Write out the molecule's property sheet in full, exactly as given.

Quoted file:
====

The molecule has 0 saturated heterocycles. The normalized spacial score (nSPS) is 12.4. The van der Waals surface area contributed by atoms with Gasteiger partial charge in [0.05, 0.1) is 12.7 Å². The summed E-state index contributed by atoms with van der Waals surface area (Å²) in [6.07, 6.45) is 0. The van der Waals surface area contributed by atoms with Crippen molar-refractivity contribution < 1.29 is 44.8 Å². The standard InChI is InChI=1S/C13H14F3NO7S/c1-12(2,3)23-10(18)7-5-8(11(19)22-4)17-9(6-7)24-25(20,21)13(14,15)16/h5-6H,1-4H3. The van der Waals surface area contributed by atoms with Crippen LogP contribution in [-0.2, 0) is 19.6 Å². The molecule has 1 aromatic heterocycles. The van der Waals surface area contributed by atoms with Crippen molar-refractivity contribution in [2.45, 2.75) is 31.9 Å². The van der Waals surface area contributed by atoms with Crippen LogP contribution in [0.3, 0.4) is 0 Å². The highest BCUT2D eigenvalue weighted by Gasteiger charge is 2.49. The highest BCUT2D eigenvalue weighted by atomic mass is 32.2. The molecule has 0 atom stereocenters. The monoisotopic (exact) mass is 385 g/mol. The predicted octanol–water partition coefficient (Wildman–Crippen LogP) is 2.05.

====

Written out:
The molecule has 0 saturated heterocycles. The normalized spacial score (nSPS) is 12.4. The van der Waals surface area contributed by atoms with Gasteiger partial charge in [0.05, 0.1) is 12.7 Å². The summed E-state index contributed by atoms with van der Waals surface area (Å²) in [6.07, 6.45) is 0. The van der Waals surface area contributed by atoms with Crippen molar-refractivity contribution < 1.29 is 44.8 Å². The standard InChI is InChI=1S/C13H14F3NO7S/c1-12(2,3)23-10(18)7-5-8(11(19)22-4)17-9(6-7)24-25(20,21)13(14,15)16/h5-6H,1-4H3. The van der Waals surface area contributed by atoms with Crippen LogP contribution in [-0.2, 0) is 19.6 Å². The molecule has 1 aromatic heterocycles. The van der Waals surface area contributed by atoms with Crippen molar-refractivity contribution in [2.45, 2.75) is 31.9 Å². The van der Waals surface area contributed by atoms with Crippen LogP contribution in [0.3, 0.4) is 0 Å². The highest BCUT2D eigenvalue weighted by Gasteiger charge is 2.49. The highest BCUT2D eigenvalue weighted by atomic mass is 32.2. The molecule has 0 atom stereocenters. The monoisotopic (exact) mass is 385 g/mol. The predicted octanol–water partition coefficient (Wildman–Crippen LogP) is 2.05.